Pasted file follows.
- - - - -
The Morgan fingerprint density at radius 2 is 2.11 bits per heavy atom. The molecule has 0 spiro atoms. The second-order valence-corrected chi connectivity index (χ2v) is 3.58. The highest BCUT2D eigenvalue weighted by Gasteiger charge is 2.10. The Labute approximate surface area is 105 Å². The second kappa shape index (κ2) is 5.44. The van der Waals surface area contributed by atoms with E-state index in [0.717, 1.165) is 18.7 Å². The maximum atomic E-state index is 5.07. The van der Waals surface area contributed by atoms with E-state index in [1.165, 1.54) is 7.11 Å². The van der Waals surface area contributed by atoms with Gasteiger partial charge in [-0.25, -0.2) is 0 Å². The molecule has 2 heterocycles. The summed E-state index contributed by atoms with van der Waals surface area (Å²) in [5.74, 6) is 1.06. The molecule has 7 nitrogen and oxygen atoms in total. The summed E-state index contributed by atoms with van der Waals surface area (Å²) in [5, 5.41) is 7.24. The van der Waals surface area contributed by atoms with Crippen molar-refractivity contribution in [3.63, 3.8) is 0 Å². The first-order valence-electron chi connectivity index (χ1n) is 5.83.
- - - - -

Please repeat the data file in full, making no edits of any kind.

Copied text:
The Morgan fingerprint density at radius 2 is 2.11 bits per heavy atom. The molecule has 0 spiro atoms. The second-order valence-corrected chi connectivity index (χ2v) is 3.58. The highest BCUT2D eigenvalue weighted by Gasteiger charge is 2.10. The Labute approximate surface area is 105 Å². The second kappa shape index (κ2) is 5.44. The van der Waals surface area contributed by atoms with E-state index in [0.717, 1.165) is 18.7 Å². The maximum atomic E-state index is 5.07. The van der Waals surface area contributed by atoms with E-state index in [1.165, 1.54) is 7.11 Å². The van der Waals surface area contributed by atoms with Gasteiger partial charge in [-0.25, -0.2) is 0 Å². The molecule has 2 heterocycles. The summed E-state index contributed by atoms with van der Waals surface area (Å²) in [5.74, 6) is 1.06. The molecule has 7 nitrogen and oxygen atoms in total. The summed E-state index contributed by atoms with van der Waals surface area (Å²) in [5, 5.41) is 7.24. The van der Waals surface area contributed by atoms with Crippen molar-refractivity contribution in [3.63, 3.8) is 0 Å². The first-order valence-electron chi connectivity index (χ1n) is 5.83.